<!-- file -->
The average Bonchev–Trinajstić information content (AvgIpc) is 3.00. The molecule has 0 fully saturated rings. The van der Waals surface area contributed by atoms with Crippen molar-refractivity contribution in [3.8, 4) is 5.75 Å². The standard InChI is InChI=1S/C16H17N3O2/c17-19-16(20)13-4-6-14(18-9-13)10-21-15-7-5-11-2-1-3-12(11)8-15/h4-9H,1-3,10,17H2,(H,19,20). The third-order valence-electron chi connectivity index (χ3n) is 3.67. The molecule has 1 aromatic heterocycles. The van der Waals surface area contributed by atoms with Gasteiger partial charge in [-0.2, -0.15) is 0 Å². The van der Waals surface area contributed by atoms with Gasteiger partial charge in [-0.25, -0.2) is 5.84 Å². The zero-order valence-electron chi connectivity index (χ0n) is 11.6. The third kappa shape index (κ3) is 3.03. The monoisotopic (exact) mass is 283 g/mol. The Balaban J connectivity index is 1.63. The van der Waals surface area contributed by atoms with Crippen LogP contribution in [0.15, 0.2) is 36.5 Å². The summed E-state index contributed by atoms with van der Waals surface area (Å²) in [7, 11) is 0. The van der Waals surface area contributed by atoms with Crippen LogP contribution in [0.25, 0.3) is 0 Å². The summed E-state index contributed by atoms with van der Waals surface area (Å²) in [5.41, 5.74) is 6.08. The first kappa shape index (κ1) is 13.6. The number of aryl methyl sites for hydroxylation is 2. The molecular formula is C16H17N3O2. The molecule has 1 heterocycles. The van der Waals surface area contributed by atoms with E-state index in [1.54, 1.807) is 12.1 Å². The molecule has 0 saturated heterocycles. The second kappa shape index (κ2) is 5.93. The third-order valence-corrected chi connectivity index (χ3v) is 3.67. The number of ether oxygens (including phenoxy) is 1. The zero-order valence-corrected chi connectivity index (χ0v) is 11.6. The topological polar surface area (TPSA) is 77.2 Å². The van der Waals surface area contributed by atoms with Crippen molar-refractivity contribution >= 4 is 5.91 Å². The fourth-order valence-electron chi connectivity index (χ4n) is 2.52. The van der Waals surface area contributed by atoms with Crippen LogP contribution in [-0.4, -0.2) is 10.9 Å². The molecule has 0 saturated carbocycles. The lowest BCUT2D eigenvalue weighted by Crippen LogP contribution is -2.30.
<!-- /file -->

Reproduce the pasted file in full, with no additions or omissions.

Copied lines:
The average Bonchev–Trinajstić information content (AvgIpc) is 3.00. The molecule has 0 fully saturated rings. The van der Waals surface area contributed by atoms with Crippen molar-refractivity contribution in [3.8, 4) is 5.75 Å². The standard InChI is InChI=1S/C16H17N3O2/c17-19-16(20)13-4-6-14(18-9-13)10-21-15-7-5-11-2-1-3-12(11)8-15/h4-9H,1-3,10,17H2,(H,19,20). The third-order valence-electron chi connectivity index (χ3n) is 3.67. The molecule has 1 aromatic heterocycles. The van der Waals surface area contributed by atoms with Gasteiger partial charge in [-0.2, -0.15) is 0 Å². The van der Waals surface area contributed by atoms with Gasteiger partial charge in [-0.25, -0.2) is 5.84 Å². The zero-order valence-electron chi connectivity index (χ0n) is 11.6. The third kappa shape index (κ3) is 3.03. The monoisotopic (exact) mass is 283 g/mol. The Balaban J connectivity index is 1.63. The van der Waals surface area contributed by atoms with Crippen LogP contribution in [0.15, 0.2) is 36.5 Å². The summed E-state index contributed by atoms with van der Waals surface area (Å²) in [7, 11) is 0. The van der Waals surface area contributed by atoms with Crippen LogP contribution in [0.25, 0.3) is 0 Å². The summed E-state index contributed by atoms with van der Waals surface area (Å²) in [5.41, 5.74) is 6.08. The first kappa shape index (κ1) is 13.6. The number of aryl methyl sites for hydroxylation is 2. The molecular formula is C16H17N3O2. The molecule has 1 heterocycles. The van der Waals surface area contributed by atoms with E-state index in [1.54, 1.807) is 12.1 Å². The molecule has 0 saturated heterocycles. The second kappa shape index (κ2) is 5.93. The third-order valence-corrected chi connectivity index (χ3v) is 3.67. The number of ether oxygens (including phenoxy) is 1. The zero-order valence-corrected chi connectivity index (χ0v) is 11.6. The topological polar surface area (TPSA) is 77.2 Å². The van der Waals surface area contributed by atoms with Crippen molar-refractivity contribution >= 4 is 5.91 Å². The fourth-order valence-electron chi connectivity index (χ4n) is 2.52. The van der Waals surface area contributed by atoms with Crippen LogP contribution in [-0.4, -0.2) is 10.9 Å². The molecule has 0 saturated carbocycles. The lowest BCUT2D eigenvalue weighted by Crippen LogP contribution is -2.30.